Sign These Waivers, Then You Can See Your Family
"From the beginning, our focus has been on the crewmembers and their families, working with all parties in the response efforts and conducting a Transocean investigation into the incident. At this time, it would be inappropriate to comment on litigation." - Transocean, the owner of the Deepwater Horizon oil rig that exploded and sank, to NPR.
In Arizona, brown people are forced to show papers. In Louisiana, rig workers are forced to sign them.
However trusting of your fellow man you may usually be and however many protections and personal rights corporations have co-opted for themselves with the respective help of Congress and the Supreme Court, you need to understand one thing: Never trust a corporation.
Consider this story from National Public Radio that relays a tale told by some of the workers who'd survived the disaster, of bodies burning and others dismembered. Likened to "a war zone," the scenario was nightmarish enough as these men had to scramble to get aboard life boats and to be rescued at sea.
Once they reached land, they were then surrounded by corporate security personnel, whisked through the back door of a hotel and were forbidden from seeing or even telephoning family members to assure them they were safe. In the meantime, during their forced isolation that sounds more like kidnapping and misprisonment than safety protocols, the survivors were then pressured to sign waivers. Among the money shots in the form letters were these two paragraphs at the end:
"I was not a witness to the incident requiring the evacuation and have no first hand or personal knowledge regarding the incident."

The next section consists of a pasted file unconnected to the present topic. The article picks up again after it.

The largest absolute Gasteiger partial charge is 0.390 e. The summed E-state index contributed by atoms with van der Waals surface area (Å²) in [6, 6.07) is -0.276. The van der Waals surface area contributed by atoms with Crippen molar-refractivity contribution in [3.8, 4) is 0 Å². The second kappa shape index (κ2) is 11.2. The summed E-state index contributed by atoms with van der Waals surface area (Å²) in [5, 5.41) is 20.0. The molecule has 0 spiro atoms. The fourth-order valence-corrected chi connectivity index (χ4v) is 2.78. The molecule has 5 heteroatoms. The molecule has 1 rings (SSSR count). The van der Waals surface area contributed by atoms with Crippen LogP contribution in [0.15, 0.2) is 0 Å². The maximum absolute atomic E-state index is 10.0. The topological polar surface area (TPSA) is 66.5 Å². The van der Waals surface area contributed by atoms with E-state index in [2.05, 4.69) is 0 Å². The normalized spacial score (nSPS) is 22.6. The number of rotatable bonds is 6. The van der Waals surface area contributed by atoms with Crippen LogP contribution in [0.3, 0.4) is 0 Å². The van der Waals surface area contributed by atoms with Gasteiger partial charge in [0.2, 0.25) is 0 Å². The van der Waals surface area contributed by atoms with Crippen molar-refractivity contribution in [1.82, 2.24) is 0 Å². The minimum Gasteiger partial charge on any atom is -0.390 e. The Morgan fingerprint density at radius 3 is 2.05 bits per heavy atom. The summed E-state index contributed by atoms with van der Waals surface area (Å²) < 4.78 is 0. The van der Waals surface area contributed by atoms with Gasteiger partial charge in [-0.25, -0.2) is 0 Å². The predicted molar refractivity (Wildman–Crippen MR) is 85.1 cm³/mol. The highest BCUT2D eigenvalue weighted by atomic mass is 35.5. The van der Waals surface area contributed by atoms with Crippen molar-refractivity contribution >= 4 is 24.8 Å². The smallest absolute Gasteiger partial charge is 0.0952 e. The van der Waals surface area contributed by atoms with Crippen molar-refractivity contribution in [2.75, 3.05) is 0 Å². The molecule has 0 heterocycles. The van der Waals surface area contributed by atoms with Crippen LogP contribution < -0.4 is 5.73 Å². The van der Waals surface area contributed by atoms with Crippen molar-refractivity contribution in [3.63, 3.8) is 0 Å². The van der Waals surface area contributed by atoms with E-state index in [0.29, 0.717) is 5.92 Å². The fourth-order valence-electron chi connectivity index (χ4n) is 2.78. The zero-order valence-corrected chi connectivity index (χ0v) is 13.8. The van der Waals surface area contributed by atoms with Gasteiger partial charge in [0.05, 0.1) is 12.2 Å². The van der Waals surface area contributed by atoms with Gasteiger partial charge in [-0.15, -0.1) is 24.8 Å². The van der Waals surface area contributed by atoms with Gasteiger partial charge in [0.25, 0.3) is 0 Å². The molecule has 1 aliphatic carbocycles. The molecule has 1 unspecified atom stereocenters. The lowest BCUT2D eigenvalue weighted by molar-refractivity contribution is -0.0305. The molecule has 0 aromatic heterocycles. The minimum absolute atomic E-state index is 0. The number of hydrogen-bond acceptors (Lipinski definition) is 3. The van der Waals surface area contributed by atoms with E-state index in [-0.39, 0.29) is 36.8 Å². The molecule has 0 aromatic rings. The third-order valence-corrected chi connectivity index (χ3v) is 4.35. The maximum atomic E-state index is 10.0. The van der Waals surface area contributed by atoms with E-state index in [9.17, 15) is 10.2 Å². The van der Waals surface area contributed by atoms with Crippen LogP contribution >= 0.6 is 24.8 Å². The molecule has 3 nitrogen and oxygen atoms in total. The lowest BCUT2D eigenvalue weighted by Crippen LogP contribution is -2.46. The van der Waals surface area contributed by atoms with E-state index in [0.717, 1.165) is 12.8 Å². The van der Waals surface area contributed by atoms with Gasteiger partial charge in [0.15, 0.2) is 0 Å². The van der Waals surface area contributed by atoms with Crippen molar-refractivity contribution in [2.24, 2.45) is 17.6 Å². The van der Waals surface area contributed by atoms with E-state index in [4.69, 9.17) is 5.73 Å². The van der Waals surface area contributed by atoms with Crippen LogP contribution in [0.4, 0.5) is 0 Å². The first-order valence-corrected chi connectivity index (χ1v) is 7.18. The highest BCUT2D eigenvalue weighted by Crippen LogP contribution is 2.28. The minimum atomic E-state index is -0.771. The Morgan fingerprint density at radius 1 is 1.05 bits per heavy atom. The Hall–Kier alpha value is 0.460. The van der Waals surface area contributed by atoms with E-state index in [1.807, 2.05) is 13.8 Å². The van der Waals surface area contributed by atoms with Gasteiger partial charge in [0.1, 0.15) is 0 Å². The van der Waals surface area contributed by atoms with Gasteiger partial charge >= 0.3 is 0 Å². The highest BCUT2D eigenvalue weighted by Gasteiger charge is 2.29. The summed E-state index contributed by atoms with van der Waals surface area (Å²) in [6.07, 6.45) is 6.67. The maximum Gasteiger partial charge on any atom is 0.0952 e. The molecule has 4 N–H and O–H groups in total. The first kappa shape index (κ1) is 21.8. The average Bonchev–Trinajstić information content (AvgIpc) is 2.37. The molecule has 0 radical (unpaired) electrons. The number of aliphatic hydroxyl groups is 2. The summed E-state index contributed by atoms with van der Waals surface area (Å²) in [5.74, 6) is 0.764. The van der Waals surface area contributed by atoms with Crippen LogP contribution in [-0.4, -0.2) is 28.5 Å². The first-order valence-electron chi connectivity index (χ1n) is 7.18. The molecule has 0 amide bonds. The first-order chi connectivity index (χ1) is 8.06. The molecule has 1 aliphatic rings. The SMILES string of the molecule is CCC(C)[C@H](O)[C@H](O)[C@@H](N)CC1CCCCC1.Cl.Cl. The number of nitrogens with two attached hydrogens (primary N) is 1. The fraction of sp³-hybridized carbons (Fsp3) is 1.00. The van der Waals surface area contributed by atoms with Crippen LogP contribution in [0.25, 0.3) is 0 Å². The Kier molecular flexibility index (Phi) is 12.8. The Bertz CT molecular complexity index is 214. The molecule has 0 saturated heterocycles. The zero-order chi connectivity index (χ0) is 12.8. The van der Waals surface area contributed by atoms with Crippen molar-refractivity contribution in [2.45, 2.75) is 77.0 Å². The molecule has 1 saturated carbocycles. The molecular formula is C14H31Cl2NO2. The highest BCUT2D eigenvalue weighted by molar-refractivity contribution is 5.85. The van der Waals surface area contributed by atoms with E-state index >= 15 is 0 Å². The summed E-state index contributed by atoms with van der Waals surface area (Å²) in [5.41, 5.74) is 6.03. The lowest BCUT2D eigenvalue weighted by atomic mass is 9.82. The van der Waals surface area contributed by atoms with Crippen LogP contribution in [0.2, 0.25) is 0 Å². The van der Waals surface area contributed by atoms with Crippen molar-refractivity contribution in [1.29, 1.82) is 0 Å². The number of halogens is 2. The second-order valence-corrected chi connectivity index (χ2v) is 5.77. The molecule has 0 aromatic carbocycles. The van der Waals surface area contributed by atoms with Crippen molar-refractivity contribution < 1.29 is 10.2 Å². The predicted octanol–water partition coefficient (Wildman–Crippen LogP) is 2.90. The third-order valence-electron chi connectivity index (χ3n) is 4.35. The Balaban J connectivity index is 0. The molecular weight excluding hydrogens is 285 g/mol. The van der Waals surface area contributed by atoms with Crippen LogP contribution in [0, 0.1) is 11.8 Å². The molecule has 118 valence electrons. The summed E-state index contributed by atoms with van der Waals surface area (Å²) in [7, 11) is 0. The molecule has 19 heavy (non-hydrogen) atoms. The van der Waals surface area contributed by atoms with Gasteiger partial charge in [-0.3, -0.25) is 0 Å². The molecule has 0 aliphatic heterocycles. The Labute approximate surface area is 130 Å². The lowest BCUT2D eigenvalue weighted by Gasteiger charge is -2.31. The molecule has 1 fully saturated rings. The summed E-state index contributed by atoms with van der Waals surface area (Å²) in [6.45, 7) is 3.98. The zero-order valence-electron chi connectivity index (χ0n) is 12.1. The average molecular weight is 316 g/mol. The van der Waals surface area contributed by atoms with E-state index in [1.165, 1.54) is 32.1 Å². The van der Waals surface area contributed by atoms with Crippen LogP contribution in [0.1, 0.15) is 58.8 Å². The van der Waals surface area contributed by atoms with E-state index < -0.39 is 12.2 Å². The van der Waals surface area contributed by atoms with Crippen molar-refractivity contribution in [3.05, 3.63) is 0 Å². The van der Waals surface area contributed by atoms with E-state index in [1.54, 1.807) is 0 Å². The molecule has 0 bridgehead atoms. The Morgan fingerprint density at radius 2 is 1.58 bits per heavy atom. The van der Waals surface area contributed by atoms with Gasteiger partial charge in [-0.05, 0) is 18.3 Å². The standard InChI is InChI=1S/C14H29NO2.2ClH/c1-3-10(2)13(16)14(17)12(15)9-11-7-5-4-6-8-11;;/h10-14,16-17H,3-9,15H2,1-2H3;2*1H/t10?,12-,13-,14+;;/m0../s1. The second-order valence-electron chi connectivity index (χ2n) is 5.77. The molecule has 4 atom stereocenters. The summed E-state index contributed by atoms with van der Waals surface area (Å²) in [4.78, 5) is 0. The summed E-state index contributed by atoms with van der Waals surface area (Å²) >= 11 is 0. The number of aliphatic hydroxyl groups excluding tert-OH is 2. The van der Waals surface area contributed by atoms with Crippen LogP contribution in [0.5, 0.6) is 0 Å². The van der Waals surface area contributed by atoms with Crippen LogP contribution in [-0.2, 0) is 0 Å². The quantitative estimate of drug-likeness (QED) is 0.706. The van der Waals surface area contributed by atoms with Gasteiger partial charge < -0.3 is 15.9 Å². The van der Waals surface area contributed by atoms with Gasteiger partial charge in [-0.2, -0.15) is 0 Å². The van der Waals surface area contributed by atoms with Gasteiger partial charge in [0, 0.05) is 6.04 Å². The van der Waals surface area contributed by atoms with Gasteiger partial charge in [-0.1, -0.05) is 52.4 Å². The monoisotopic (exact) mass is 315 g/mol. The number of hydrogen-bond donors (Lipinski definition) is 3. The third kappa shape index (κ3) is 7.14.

The second says: "I was not injured as a result of the incident or evacuation."
The ones that felt pressured to sign are now having those used against them as they've filed civil lawsuits and Transocean's attorneys are now waving these form letters in their lawyer's face as if it's some magical cloak of invulnerability.
Before the 11 burned and dismembered bodies were even recovered, Transocean and BP were terrified the survivors would talk to the press then get in touch with lawyers, who were also not allowed to be present during their isolation. It reads suspiciously like the Katrina survivors who were whisked out of state and forced to live in formaldehyde-smelling FEMA trailers for well over a year in FEMA-owned internment camps.
Sure, they deserve the rights of individuals because this is what corporations do: They act in the interests of self-preservation in much the same way that individual people do when trapped in a disaster such as an oil rig exploding or a levee buckling during a massive flood.
Meanwhile, we can take consolation from the fact that, after ducking fines, safety regulations and personal accountability for the deaths of miners, Massey Energy CEO Don Blankenship last year saw his personal income skyrocket to over $27 million in compensation. This comes a week after it was learned that BP's net profits jumped 135% in their first quarter this year. The rich get richer and the poor don't just get poorer, they get dead.
29 Massey miners were killed barely more than two weeks before BP's DeepWater Horizon oil rig exploded, caught fire and sank, killing 11 workers.
And now, unless a federal court directly challenges the legality of these waivers that were obviously obtained under duress, coercion and social isolation, it looks as if Transocean and BP will walk away unscathed save for bad press from bloggers and a few media outlets. The very fact that the waiver forces them to falsely admit they were not a witness to the rig's explosion even though they were on it when it blew should alone have the waivers thrown out.
But stranger things have happened in federal court, such as the Supreme Court allowing corporations like BP to essentially buy their way into elections unimpeded.